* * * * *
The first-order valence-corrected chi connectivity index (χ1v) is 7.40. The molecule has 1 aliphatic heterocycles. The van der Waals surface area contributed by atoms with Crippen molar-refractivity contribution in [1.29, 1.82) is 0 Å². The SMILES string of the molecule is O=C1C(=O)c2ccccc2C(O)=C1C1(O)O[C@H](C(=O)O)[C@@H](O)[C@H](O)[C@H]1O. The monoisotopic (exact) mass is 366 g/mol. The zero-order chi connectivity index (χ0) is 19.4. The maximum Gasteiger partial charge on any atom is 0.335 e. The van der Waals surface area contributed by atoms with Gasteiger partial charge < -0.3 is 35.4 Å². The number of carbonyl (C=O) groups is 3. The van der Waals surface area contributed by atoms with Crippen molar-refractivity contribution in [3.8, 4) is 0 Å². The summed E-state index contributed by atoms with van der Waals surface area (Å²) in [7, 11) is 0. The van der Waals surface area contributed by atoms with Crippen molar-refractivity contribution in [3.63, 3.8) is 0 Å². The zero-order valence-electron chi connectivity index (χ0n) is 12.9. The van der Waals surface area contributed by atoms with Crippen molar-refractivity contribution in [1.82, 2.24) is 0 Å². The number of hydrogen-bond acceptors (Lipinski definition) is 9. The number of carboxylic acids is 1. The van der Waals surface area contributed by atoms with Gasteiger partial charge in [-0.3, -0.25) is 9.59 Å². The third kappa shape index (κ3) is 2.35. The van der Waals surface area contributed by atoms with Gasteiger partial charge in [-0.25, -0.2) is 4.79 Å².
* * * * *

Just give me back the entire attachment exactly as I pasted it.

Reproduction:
The first-order valence-corrected chi connectivity index (χ1v) is 7.40. The molecule has 1 aliphatic heterocycles. The van der Waals surface area contributed by atoms with Crippen molar-refractivity contribution in [1.29, 1.82) is 0 Å². The SMILES string of the molecule is O=C1C(=O)c2ccccc2C(O)=C1C1(O)O[C@H](C(=O)O)[C@@H](O)[C@H](O)[C@H]1O. The monoisotopic (exact) mass is 366 g/mol. The zero-order chi connectivity index (χ0) is 19.4. The maximum Gasteiger partial charge on any atom is 0.335 e. The van der Waals surface area contributed by atoms with Gasteiger partial charge < -0.3 is 35.4 Å². The number of carbonyl (C=O) groups is 3. The van der Waals surface area contributed by atoms with Crippen molar-refractivity contribution in [3.8, 4) is 0 Å². The summed E-state index contributed by atoms with van der Waals surface area (Å²) in [7, 11) is 0. The van der Waals surface area contributed by atoms with Crippen molar-refractivity contribution in [3.63, 3.8) is 0 Å². The zero-order valence-electron chi connectivity index (χ0n) is 12.9. The van der Waals surface area contributed by atoms with Crippen molar-refractivity contribution in [1.82, 2.24) is 0 Å². The number of hydrogen-bond acceptors (Lipinski definition) is 9. The number of carboxylic acids is 1. The van der Waals surface area contributed by atoms with Gasteiger partial charge in [-0.3, -0.25) is 9.59 Å². The third kappa shape index (κ3) is 2.35. The van der Waals surface area contributed by atoms with Gasteiger partial charge in [-0.25, -0.2) is 4.79 Å².